Studies have shown that babies cause significant daytime dysfunction for parents. In a recent study, researchers found that mothers who breastfeed their baby at night reported being more tired during the day than those who don’t. Study participants also had to take shorter naps and experienced more fatigue in the afternoon. This is because breastfeeding stimulates the release of oxytocin, which can disrupt sleep patterns and make it difficult to fall asleep in the evening before going back on duty with your child again.
We all know that feeling of newborn fatigue and sleep deprivation, however, some babies become better sleepers than others, which can make all the difference for exhausted parents. In fact, new research shows that parents of poor sleepers are much more likely to experience daytime dysfunction, than those with babies without sleep issues.
What is daytime dysfunction?
Daytime dysfunction is when there is difficulty in carrying out daily tasks and can impede the performance of such activities as driving, working, and eating meals.
Researchers at Flinders University teamed up with New York-based tech company Nanit to carry out new sleep research that looks at the link between poor sleeping infants and the daytime dysfunction of their parents. And the results were astounding – but then again, if you’re a parent of a poor sleeper, not at all surprising.
Not so surprising results
The study showed that exhausted parents with poor sleeping infants are three times more likely to experience daytime dysfunction than parents who have children that sleep well. And it doesn’t end there. As children continue to have sleeping issues, the likelihood of parents having daytime dysfunction increases by 14 percent. According to Flinders University, sleep problems affect 20- 30 percent of infants, so this has the potential of affecting a huge number of parents.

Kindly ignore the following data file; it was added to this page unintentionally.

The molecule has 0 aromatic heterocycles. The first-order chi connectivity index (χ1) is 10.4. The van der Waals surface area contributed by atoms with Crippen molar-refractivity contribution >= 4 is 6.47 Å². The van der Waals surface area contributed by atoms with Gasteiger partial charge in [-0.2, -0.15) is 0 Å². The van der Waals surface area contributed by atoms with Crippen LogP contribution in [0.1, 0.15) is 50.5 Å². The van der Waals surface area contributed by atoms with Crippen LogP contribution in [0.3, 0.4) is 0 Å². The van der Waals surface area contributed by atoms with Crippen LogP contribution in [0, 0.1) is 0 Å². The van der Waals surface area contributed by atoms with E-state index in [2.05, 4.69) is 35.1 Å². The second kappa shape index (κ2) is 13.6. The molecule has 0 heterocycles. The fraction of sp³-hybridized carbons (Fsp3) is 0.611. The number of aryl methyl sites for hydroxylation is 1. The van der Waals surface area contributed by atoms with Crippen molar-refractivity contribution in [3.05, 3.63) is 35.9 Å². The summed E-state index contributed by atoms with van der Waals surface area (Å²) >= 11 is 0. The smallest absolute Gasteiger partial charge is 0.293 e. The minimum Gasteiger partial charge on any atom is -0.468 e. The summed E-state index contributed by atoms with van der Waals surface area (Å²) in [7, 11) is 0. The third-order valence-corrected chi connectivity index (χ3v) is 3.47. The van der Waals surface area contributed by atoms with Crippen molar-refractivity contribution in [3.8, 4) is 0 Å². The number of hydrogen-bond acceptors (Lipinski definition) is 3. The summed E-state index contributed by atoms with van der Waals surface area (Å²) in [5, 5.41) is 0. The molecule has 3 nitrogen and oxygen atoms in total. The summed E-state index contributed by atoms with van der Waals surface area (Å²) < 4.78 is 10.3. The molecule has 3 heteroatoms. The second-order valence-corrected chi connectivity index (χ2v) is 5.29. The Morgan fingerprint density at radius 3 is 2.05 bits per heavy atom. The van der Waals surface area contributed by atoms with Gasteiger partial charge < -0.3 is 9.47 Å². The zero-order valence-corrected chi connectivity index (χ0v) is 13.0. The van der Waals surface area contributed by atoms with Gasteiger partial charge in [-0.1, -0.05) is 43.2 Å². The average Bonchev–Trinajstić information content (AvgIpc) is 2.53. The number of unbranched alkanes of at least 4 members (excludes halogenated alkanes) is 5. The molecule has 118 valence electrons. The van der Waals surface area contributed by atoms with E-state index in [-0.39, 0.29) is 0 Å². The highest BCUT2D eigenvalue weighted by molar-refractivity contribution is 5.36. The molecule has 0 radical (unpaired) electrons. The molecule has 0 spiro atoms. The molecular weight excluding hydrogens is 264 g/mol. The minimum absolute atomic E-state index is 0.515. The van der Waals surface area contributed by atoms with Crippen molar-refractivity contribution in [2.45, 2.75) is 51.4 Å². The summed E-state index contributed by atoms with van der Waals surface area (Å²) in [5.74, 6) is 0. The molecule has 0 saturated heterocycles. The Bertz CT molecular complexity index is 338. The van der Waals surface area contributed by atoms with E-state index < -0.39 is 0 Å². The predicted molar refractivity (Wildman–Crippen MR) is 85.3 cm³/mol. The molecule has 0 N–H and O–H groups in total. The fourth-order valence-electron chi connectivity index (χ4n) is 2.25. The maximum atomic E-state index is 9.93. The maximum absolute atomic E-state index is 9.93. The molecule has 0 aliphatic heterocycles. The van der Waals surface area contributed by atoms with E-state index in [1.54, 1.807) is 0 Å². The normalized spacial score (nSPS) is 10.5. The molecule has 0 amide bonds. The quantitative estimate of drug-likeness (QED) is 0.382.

Effective study methods
Nanit’s smart baby monitors were used to follow children’s sleep quality in 619 families. The data was then analyzed by the company’s computer vision algorithm. An infant sleep questionnaire was used to measure the presence of baby sleep problems as reported by parents. Then the researchers used the Pittsburgh Sleep Quality Index to measure parents’ daytime dysfunction.
According to co-author Professor Michael Gradisar, a clinical psychologist at the Child and Adolescent Sleep Clinic at Flinders University, the Nanit camera system, and artificial intelligence were effective in providing objective measuring of both the child’s sleep quality and the behavior of parents. “This is going to give researchers insights that we’ve not had on this scale before,” he said, “It will ultimately lead us to provide parents with the best advice to improve their infant’s sleep health.”
The study continues
Flinders University and Nanit continue to work together on another study. This one is to find the link between parental involvement and deficient infant sleep, showing that parental night-time visits were more frequent for younger children, as well as for kids with poorer sleep quality.
Meanwhile, the initial study on daytime dysfunction is an important one for parents – especially those of us who are continually sleep-deprived and keep putting salt in our coffee, forget to buy food for dinner, or find ourselves asleep at our work desk. Being up at all hours with a sleepless baby, night after night certainly takes its toll and now we finally have the research to back it up.
The study shows that parents of poor sleepers are much more likely to experience daytime dysfunction, than those with babies without sleep issues.
The Flinders University and Nanit Study continue on another research about parental involvement and deficient infant sleep which will be published soon. Meanwhile, the initial study is an important one for parents – especially those of us who are continually sleep-deprived and keep putting salt in our coffee, forget to buy food for dinner, or find ourselves asleep at work desk! Being up all hours with a sleepless baby night after night certainly takes its toll on our bodies physically but now we finally have some evidence to back it up.